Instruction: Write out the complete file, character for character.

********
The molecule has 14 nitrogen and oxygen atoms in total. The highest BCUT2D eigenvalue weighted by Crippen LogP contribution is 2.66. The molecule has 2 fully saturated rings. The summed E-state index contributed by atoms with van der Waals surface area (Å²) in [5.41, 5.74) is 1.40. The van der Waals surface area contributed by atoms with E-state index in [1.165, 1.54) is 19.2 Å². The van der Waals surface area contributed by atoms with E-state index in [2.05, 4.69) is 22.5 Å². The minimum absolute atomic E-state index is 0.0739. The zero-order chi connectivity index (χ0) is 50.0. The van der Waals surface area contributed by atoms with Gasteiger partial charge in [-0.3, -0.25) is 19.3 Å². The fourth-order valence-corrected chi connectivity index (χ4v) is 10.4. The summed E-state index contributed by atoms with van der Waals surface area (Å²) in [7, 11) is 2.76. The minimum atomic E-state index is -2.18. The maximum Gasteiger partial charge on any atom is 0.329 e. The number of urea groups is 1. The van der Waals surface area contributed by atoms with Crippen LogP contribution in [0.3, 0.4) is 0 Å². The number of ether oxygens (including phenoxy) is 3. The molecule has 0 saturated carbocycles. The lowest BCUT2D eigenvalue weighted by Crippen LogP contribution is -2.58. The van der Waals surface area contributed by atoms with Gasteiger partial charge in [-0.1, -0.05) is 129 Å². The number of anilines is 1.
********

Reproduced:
The molecule has 14 nitrogen and oxygen atoms in total. The highest BCUT2D eigenvalue weighted by Crippen LogP contribution is 2.66. The molecule has 2 fully saturated rings. The summed E-state index contributed by atoms with van der Waals surface area (Å²) in [5.41, 5.74) is 1.40. The van der Waals surface area contributed by atoms with E-state index in [1.165, 1.54) is 19.2 Å². The van der Waals surface area contributed by atoms with E-state index in [2.05, 4.69) is 22.5 Å². The minimum absolute atomic E-state index is 0.0739. The zero-order chi connectivity index (χ0) is 50.0. The van der Waals surface area contributed by atoms with Gasteiger partial charge in [-0.3, -0.25) is 19.3 Å². The fourth-order valence-corrected chi connectivity index (χ4v) is 10.4. The summed E-state index contributed by atoms with van der Waals surface area (Å²) in [7, 11) is 2.76. The minimum atomic E-state index is -2.18. The maximum Gasteiger partial charge on any atom is 0.329 e. The number of urea groups is 1. The van der Waals surface area contributed by atoms with Crippen LogP contribution in [0.3, 0.4) is 0 Å². The number of ether oxygens (including phenoxy) is 3. The molecule has 0 saturated carbocycles. The lowest BCUT2D eigenvalue weighted by Crippen LogP contribution is -2.58. The van der Waals surface area contributed by atoms with Gasteiger partial charge in [-0.1, -0.05) is 129 Å². The number of anilines is 1.